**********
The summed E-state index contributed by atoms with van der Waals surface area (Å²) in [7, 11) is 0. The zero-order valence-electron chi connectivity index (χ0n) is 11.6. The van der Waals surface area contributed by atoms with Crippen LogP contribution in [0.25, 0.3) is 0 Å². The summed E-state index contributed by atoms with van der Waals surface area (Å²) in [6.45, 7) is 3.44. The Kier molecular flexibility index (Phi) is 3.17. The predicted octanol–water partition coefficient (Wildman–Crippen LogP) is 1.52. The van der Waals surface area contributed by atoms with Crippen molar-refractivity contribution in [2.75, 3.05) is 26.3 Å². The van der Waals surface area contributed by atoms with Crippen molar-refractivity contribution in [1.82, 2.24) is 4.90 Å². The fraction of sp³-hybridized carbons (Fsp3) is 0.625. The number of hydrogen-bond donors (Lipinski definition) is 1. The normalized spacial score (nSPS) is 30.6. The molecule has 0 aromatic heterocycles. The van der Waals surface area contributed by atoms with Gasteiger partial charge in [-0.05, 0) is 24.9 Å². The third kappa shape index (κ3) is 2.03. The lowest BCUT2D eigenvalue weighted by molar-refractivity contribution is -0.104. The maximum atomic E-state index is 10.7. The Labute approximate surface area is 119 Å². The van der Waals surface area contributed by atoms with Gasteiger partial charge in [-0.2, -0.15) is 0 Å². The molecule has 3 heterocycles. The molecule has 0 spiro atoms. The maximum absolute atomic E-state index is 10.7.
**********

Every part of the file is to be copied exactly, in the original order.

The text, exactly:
The summed E-state index contributed by atoms with van der Waals surface area (Å²) in [7, 11) is 0. The zero-order valence-electron chi connectivity index (χ0n) is 11.6. The van der Waals surface area contributed by atoms with Crippen LogP contribution in [0.25, 0.3) is 0 Å². The summed E-state index contributed by atoms with van der Waals surface area (Å²) in [6.45, 7) is 3.44. The Kier molecular flexibility index (Phi) is 3.17. The predicted octanol–water partition coefficient (Wildman–Crippen LogP) is 1.52. The van der Waals surface area contributed by atoms with Crippen molar-refractivity contribution in [2.75, 3.05) is 26.3 Å². The van der Waals surface area contributed by atoms with Crippen molar-refractivity contribution in [1.82, 2.24) is 4.90 Å². The fraction of sp³-hybridized carbons (Fsp3) is 0.625. The number of hydrogen-bond donors (Lipinski definition) is 1. The normalized spacial score (nSPS) is 30.6. The molecule has 0 aromatic heterocycles. The van der Waals surface area contributed by atoms with Gasteiger partial charge in [-0.05, 0) is 24.9 Å². The third kappa shape index (κ3) is 2.03. The lowest BCUT2D eigenvalue weighted by molar-refractivity contribution is -0.104. The maximum atomic E-state index is 10.7. The Labute approximate surface area is 119 Å². The van der Waals surface area contributed by atoms with Gasteiger partial charge in [-0.2, -0.15) is 0 Å². The molecule has 3 heterocycles. The molecule has 0 spiro atoms. The maximum absolute atomic E-state index is 10.7.